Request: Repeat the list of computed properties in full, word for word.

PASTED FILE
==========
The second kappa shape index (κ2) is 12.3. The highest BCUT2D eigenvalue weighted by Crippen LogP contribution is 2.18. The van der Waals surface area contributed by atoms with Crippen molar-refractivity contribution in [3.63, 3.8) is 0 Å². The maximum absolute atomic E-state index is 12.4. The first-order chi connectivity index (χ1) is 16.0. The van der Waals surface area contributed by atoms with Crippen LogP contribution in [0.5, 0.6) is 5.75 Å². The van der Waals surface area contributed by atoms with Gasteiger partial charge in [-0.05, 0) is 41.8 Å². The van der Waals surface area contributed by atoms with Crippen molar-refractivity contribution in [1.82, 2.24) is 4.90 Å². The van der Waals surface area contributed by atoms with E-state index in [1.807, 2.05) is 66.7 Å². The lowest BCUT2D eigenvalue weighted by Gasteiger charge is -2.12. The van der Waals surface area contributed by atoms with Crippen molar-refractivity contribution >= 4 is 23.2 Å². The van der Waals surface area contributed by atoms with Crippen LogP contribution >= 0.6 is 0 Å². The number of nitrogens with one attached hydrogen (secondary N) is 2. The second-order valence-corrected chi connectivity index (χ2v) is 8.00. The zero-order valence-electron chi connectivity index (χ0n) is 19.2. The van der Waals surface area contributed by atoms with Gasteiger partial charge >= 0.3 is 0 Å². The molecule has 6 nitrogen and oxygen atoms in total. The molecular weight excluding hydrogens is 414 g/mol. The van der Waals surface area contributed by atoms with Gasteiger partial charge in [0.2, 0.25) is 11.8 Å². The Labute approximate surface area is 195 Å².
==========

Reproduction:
The second kappa shape index (κ2) is 12.3. The highest BCUT2D eigenvalue weighted by Crippen LogP contribution is 2.18. The van der Waals surface area contributed by atoms with Crippen molar-refractivity contribution in [3.63, 3.8) is 0 Å². The maximum absolute atomic E-state index is 12.4. The first-order chi connectivity index (χ1) is 16.0. The van der Waals surface area contributed by atoms with Crippen LogP contribution in [0.5, 0.6) is 5.75 Å². The van der Waals surface area contributed by atoms with Gasteiger partial charge in [-0.05, 0) is 41.8 Å². The van der Waals surface area contributed by atoms with Crippen molar-refractivity contribution in [1.82, 2.24) is 4.90 Å². The van der Waals surface area contributed by atoms with E-state index in [1.807, 2.05) is 66.7 Å². The lowest BCUT2D eigenvalue weighted by Gasteiger charge is -2.12. The van der Waals surface area contributed by atoms with Crippen molar-refractivity contribution >= 4 is 23.2 Å². The van der Waals surface area contributed by atoms with Crippen LogP contribution >= 0.6 is 0 Å². The number of nitrogens with one attached hydrogen (secondary N) is 2. The second-order valence-corrected chi connectivity index (χ2v) is 8.00. The zero-order valence-electron chi connectivity index (χ0n) is 19.2. The van der Waals surface area contributed by atoms with Gasteiger partial charge >= 0.3 is 0 Å². The molecule has 6 nitrogen and oxygen atoms in total. The molecular weight excluding hydrogens is 414 g/mol. The van der Waals surface area contributed by atoms with Gasteiger partial charge in [0.2, 0.25) is 11.8 Å². The Labute approximate surface area is 195 Å².